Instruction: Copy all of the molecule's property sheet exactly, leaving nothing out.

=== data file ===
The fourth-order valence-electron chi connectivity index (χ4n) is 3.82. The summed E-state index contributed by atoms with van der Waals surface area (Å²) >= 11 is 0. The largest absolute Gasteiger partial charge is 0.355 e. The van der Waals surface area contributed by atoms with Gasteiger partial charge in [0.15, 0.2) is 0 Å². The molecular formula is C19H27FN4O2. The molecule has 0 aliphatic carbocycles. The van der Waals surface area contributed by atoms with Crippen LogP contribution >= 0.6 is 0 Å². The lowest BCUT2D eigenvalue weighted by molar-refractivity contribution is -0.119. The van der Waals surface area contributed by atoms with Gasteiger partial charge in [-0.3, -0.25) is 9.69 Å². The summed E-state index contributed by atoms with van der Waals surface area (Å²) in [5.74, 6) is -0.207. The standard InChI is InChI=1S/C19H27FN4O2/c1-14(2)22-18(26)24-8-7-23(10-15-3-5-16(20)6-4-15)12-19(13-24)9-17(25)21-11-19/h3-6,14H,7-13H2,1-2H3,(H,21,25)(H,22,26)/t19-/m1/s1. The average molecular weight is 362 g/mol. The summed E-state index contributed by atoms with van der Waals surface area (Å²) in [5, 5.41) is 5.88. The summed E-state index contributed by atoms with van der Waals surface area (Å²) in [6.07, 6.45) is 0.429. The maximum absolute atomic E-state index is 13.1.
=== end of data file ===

The fourth-order valence-electron chi connectivity index (χ4n) is 3.82. The summed E-state index contributed by atoms with van der Waals surface area (Å²) >= 11 is 0. The largest absolute Gasteiger partial charge is 0.355 e. The van der Waals surface area contributed by atoms with Gasteiger partial charge in [0.15, 0.2) is 0 Å². The molecular formula is C19H27FN4O2. The molecule has 0 aliphatic carbocycles. The van der Waals surface area contributed by atoms with Crippen LogP contribution >= 0.6 is 0 Å². The lowest BCUT2D eigenvalue weighted by molar-refractivity contribution is -0.119. The van der Waals surface area contributed by atoms with Gasteiger partial charge in [-0.3, -0.25) is 9.69 Å². The summed E-state index contributed by atoms with van der Waals surface area (Å²) in [5.74, 6) is -0.207. The standard InChI is InChI=1S/C19H27FN4O2/c1-14(2)22-18(26)24-8-7-23(10-15-3-5-16(20)6-4-15)12-19(13-24)9-17(25)21-11-19/h3-6,14H,7-13H2,1-2H3,(H,21,25)(H,22,26)/t19-/m1/s1. The average molecular weight is 362 g/mol. The summed E-state index contributed by atoms with van der Waals surface area (Å²) in [5, 5.41) is 5.88. The summed E-state index contributed by atoms with van der Waals surface area (Å²) in [6.07, 6.45) is 0.429. The maximum absolute atomic E-state index is 13.1.